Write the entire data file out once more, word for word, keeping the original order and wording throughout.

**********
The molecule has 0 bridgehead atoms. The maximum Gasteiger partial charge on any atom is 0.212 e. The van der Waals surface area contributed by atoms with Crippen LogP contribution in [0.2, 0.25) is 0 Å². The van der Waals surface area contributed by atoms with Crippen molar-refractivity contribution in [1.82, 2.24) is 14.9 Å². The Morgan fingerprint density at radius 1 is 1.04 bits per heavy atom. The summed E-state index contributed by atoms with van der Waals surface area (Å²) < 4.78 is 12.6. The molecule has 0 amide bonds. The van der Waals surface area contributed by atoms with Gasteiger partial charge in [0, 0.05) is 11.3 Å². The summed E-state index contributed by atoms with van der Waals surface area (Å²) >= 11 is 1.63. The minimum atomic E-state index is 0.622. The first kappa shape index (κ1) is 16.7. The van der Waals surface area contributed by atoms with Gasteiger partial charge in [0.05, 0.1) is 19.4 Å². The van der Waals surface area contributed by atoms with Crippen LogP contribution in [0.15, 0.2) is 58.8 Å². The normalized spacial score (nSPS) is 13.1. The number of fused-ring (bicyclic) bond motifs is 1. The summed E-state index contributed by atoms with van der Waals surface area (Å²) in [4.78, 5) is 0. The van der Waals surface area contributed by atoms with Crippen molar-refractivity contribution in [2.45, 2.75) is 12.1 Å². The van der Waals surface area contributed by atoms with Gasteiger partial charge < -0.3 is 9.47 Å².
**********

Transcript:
The molecule has 0 bridgehead atoms. The maximum Gasteiger partial charge on any atom is 0.212 e. The van der Waals surface area contributed by atoms with Crippen LogP contribution in [0.2, 0.25) is 0 Å². The van der Waals surface area contributed by atoms with Crippen molar-refractivity contribution in [1.82, 2.24) is 14.9 Å². The Morgan fingerprint density at radius 1 is 1.04 bits per heavy atom. The summed E-state index contributed by atoms with van der Waals surface area (Å²) < 4.78 is 12.6. The molecule has 0 amide bonds. The van der Waals surface area contributed by atoms with Gasteiger partial charge in [0, 0.05) is 11.3 Å². The summed E-state index contributed by atoms with van der Waals surface area (Å²) >= 11 is 1.63. The minimum atomic E-state index is 0.622. The first kappa shape index (κ1) is 16.7. The van der Waals surface area contributed by atoms with Gasteiger partial charge in [0.05, 0.1) is 19.4 Å². The van der Waals surface area contributed by atoms with Crippen LogP contribution in [0.15, 0.2) is 58.8 Å². The normalized spacial score (nSPS) is 13.1. The number of fused-ring (bicyclic) bond motifs is 1. The summed E-state index contributed by atoms with van der Waals surface area (Å²) in [4.78, 5) is 0. The van der Waals surface area contributed by atoms with Crippen molar-refractivity contribution in [2.45, 2.75) is 12.1 Å². The van der Waals surface area contributed by atoms with Gasteiger partial charge < -0.3 is 9.47 Å².